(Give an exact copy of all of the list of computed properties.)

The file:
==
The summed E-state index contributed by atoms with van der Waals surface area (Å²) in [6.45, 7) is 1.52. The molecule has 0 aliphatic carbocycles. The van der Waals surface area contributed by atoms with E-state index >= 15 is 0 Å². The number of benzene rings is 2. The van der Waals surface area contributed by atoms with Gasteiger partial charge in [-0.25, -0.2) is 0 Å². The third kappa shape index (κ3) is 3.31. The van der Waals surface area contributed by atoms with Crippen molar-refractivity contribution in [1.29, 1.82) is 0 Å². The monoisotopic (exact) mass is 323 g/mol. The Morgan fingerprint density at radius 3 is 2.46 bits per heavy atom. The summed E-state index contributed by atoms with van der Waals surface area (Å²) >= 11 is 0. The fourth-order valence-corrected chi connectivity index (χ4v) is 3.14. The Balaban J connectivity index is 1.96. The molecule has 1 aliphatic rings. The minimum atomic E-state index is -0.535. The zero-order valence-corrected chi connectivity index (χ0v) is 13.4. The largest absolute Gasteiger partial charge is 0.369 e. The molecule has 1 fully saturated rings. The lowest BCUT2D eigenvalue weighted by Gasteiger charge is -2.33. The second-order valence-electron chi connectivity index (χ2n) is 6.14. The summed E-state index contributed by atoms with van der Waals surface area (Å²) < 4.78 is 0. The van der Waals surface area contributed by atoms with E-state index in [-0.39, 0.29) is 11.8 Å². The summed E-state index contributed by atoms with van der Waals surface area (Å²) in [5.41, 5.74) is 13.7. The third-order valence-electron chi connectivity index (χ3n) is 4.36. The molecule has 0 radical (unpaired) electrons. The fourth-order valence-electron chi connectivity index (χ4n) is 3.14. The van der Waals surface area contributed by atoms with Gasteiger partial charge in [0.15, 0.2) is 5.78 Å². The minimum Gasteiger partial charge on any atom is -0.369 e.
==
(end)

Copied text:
The summed E-state index contributed by atoms with van der Waals surface area (Å²) in [6.45, 7) is 1.52. The molecule has 0 aliphatic carbocycles. The van der Waals surface area contributed by atoms with E-state index >= 15 is 0 Å². The number of benzene rings is 2. The van der Waals surface area contributed by atoms with Gasteiger partial charge in [-0.25, -0.2) is 0 Å². The third kappa shape index (κ3) is 3.31. The van der Waals surface area contributed by atoms with Crippen molar-refractivity contribution in [1.29, 1.82) is 0 Å². The monoisotopic (exact) mass is 323 g/mol. The Morgan fingerprint density at radius 3 is 2.46 bits per heavy atom. The summed E-state index contributed by atoms with van der Waals surface area (Å²) >= 11 is 0. The fourth-order valence-corrected chi connectivity index (χ4v) is 3.14. The Balaban J connectivity index is 1.96. The molecule has 1 aliphatic rings. The minimum atomic E-state index is -0.535. The zero-order valence-corrected chi connectivity index (χ0v) is 13.4. The largest absolute Gasteiger partial charge is 0.369 e. The molecule has 1 fully saturated rings. The lowest BCUT2D eigenvalue weighted by Gasteiger charge is -2.33. The second-order valence-electron chi connectivity index (χ2n) is 6.14. The summed E-state index contributed by atoms with van der Waals surface area (Å²) < 4.78 is 0. The van der Waals surface area contributed by atoms with E-state index in [-0.39, 0.29) is 11.8 Å². The summed E-state index contributed by atoms with van der Waals surface area (Å²) in [5.41, 5.74) is 13.7. The third-order valence-electron chi connectivity index (χ3n) is 4.36. The molecule has 0 radical (unpaired) electrons. The fourth-order valence-electron chi connectivity index (χ4n) is 3.14. The van der Waals surface area contributed by atoms with Gasteiger partial charge in [0.15, 0.2) is 5.78 Å². The minimum Gasteiger partial charge on any atom is -0.369 e.